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Wednesday, December 10, 2008

Fire Ants Win Out Through Land Changes, Not a Better Build

Walter R. Tschinkel

A nest of fire ants, “disturbance specialists,” in Tallahassee, Fla.

Fire ants love a disturbance. Plow up some ground just about anywhere in the South, and chances are the red imported fire ant, Solenopsis invicta, will take over from native ant species. That’s why S. invicta, a major invasive pest, is found in subdivisions, shopping centers and other areas where the natural environment has been disturbed.

But is it the human-caused disturbance that makes S. invicta have such a negative impact on other ants, or something about the ant itself? One school of thought holds that the reason many invasive species succeed is that they are superior to other species and can outcompete them no matter what the situation.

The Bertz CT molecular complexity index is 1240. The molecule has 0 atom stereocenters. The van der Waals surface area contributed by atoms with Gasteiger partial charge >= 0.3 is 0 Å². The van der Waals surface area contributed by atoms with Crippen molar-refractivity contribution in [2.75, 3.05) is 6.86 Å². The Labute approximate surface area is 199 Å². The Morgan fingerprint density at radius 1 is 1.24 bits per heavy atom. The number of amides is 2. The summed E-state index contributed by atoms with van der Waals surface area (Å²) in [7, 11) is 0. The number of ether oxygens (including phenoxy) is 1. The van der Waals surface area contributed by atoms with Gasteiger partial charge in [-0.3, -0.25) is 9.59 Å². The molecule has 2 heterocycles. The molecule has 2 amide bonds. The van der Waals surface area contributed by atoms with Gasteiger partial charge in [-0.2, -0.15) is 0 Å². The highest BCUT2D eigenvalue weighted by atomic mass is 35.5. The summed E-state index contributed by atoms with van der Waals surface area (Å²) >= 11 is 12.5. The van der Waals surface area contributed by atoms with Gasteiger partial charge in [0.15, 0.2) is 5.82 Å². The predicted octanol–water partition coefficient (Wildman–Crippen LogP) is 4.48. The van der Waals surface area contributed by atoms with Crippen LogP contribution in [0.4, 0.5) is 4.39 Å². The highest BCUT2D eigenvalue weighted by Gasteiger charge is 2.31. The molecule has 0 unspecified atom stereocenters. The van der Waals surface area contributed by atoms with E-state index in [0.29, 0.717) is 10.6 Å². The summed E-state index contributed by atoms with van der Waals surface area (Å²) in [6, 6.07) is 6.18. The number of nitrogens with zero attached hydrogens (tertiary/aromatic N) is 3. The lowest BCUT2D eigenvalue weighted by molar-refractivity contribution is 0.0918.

A large study by Joshua R. King and Walter R. Tschinkel of Florida State shows that for fire ants, at least, human disturbance of the environment is the main force behind their negative impact.

They demonstrated this by introducing fire ants into forest plots that were mowed and plowed. In The Proceedings of the National Academy of Sciences, they report that plowing by itself reduced the number and diversity of native ants greatly. Fire ants by themselves had less of an effect.

The researchers suggest that fire ants may not be so much an invasive species but a “disturbance specialist,” and that other species may fit that description, too.

By HENRY FOUNTAIN

Original here

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